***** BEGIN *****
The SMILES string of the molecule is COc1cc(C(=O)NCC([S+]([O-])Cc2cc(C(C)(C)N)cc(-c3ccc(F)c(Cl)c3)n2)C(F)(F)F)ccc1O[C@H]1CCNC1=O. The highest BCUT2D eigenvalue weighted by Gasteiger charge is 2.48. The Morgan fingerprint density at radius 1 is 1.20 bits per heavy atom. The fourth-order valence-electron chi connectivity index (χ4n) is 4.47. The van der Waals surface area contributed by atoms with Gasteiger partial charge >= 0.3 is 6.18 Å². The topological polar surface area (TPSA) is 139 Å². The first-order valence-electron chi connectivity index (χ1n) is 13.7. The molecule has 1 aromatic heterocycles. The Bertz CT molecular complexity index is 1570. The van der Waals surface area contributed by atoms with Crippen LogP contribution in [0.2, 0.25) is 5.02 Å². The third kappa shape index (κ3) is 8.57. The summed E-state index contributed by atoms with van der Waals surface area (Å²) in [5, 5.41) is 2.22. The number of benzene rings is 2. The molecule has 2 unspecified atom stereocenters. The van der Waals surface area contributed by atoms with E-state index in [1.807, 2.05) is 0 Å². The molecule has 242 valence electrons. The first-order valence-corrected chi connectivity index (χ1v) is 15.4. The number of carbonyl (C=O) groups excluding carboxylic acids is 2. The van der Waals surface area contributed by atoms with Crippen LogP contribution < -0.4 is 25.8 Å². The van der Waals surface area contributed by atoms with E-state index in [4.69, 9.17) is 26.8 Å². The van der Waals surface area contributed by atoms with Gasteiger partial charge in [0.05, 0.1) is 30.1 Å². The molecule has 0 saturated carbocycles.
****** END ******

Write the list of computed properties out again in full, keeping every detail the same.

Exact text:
The SMILES string of the molecule is COc1cc(C(=O)NCC([S+]([O-])Cc2cc(C(C)(C)N)cc(-c3ccc(F)c(Cl)c3)n2)C(F)(F)F)ccc1O[C@H]1CCNC1=O. The highest BCUT2D eigenvalue weighted by Gasteiger charge is 2.48. The Morgan fingerprint density at radius 1 is 1.20 bits per heavy atom. The fourth-order valence-electron chi connectivity index (χ4n) is 4.47. The van der Waals surface area contributed by atoms with Gasteiger partial charge >= 0.3 is 6.18 Å². The topological polar surface area (TPSA) is 139 Å². The first-order valence-electron chi connectivity index (χ1n) is 13.7. The molecule has 1 aromatic heterocycles. The Bertz CT molecular complexity index is 1570. The van der Waals surface area contributed by atoms with Crippen LogP contribution in [0.2, 0.25) is 5.02 Å². The third kappa shape index (κ3) is 8.57. The summed E-state index contributed by atoms with van der Waals surface area (Å²) in [5, 5.41) is 2.22. The number of benzene rings is 2. The molecule has 2 unspecified atom stereocenters. The van der Waals surface area contributed by atoms with E-state index in [1.807, 2.05) is 0 Å². The molecule has 242 valence electrons. The first-order valence-corrected chi connectivity index (χ1v) is 15.4. The number of carbonyl (C=O) groups excluding carboxylic acids is 2. The van der Waals surface area contributed by atoms with Crippen LogP contribution < -0.4 is 25.8 Å². The van der Waals surface area contributed by atoms with E-state index in [4.69, 9.17) is 26.8 Å². The van der Waals surface area contributed by atoms with Gasteiger partial charge in [0.05, 0.1) is 30.1 Å². The molecule has 0 saturated carbocycles.